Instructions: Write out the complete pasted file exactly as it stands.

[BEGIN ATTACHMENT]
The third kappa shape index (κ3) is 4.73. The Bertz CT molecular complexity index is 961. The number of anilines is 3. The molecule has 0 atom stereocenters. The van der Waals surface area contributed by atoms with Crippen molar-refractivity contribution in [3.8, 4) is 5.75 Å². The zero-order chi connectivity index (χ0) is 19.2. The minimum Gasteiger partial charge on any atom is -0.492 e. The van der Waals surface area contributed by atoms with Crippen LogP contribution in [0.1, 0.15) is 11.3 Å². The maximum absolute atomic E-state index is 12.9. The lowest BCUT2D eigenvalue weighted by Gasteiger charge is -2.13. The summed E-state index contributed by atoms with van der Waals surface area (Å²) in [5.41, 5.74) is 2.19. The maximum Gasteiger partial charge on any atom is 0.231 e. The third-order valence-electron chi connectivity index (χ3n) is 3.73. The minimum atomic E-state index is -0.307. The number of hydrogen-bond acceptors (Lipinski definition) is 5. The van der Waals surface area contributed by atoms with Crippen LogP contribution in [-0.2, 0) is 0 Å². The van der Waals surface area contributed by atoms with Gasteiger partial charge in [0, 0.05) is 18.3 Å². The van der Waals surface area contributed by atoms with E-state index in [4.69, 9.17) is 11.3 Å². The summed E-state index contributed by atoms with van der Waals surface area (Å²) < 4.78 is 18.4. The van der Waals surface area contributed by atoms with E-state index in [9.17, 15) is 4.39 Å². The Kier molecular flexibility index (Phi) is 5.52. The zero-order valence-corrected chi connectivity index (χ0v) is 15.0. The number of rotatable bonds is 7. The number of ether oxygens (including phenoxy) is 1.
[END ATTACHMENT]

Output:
The third kappa shape index (κ3) is 4.73. The Bertz CT molecular complexity index is 961. The number of anilines is 3. The molecule has 0 atom stereocenters. The van der Waals surface area contributed by atoms with Crippen molar-refractivity contribution in [3.8, 4) is 5.75 Å². The zero-order chi connectivity index (χ0) is 19.2. The minimum Gasteiger partial charge on any atom is -0.492 e. The van der Waals surface area contributed by atoms with Crippen LogP contribution in [0.1, 0.15) is 11.3 Å². The maximum absolute atomic E-state index is 12.9. The lowest BCUT2D eigenvalue weighted by Gasteiger charge is -2.13. The summed E-state index contributed by atoms with van der Waals surface area (Å²) in [5.41, 5.74) is 2.19. The maximum Gasteiger partial charge on any atom is 0.231 e. The third-order valence-electron chi connectivity index (χ3n) is 3.73. The minimum atomic E-state index is -0.307. The number of hydrogen-bond acceptors (Lipinski definition) is 5. The van der Waals surface area contributed by atoms with Crippen LogP contribution in [-0.2, 0) is 0 Å². The van der Waals surface area contributed by atoms with Gasteiger partial charge in [0, 0.05) is 18.3 Å². The van der Waals surface area contributed by atoms with E-state index in [4.69, 9.17) is 11.3 Å². The summed E-state index contributed by atoms with van der Waals surface area (Å²) < 4.78 is 18.4. The van der Waals surface area contributed by atoms with E-state index in [9.17, 15) is 4.39 Å². The Kier molecular flexibility index (Phi) is 5.52. The zero-order valence-corrected chi connectivity index (χ0v) is 15.0. The number of rotatable bonds is 7. The number of ether oxygens (including phenoxy) is 1.